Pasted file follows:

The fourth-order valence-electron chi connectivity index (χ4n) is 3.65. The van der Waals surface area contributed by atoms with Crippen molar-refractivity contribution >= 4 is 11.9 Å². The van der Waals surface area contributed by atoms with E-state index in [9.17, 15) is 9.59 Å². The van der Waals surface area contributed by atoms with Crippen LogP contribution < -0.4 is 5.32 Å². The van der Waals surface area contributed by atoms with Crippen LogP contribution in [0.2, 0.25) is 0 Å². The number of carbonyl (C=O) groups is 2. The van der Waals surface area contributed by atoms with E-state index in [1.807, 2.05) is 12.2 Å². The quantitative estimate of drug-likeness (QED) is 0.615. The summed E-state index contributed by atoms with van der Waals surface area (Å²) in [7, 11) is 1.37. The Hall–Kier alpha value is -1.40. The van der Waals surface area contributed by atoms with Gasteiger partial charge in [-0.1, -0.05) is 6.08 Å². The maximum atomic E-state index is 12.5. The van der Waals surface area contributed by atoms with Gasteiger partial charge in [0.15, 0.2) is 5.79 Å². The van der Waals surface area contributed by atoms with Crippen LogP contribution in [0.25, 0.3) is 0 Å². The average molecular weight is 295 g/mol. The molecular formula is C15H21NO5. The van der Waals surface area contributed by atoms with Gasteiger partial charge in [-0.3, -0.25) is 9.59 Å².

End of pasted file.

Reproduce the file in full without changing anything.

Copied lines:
The fourth-order valence-electron chi connectivity index (χ4n) is 3.65. The van der Waals surface area contributed by atoms with Crippen molar-refractivity contribution >= 4 is 11.9 Å². The van der Waals surface area contributed by atoms with E-state index in [9.17, 15) is 9.59 Å². The van der Waals surface area contributed by atoms with Crippen LogP contribution < -0.4 is 5.32 Å². The van der Waals surface area contributed by atoms with Crippen LogP contribution in [0.2, 0.25) is 0 Å². The number of carbonyl (C=O) groups is 2. The van der Waals surface area contributed by atoms with E-state index in [1.807, 2.05) is 12.2 Å². The quantitative estimate of drug-likeness (QED) is 0.615. The summed E-state index contributed by atoms with van der Waals surface area (Å²) in [7, 11) is 1.37. The Hall–Kier alpha value is -1.40. The van der Waals surface area contributed by atoms with Gasteiger partial charge in [-0.1, -0.05) is 6.08 Å². The maximum atomic E-state index is 12.5. The van der Waals surface area contributed by atoms with Gasteiger partial charge in [0.15, 0.2) is 5.79 Å². The van der Waals surface area contributed by atoms with Crippen LogP contribution in [0.25, 0.3) is 0 Å². The average molecular weight is 295 g/mol. The molecular formula is C15H21NO5. The van der Waals surface area contributed by atoms with Gasteiger partial charge in [-0.3, -0.25) is 9.59 Å².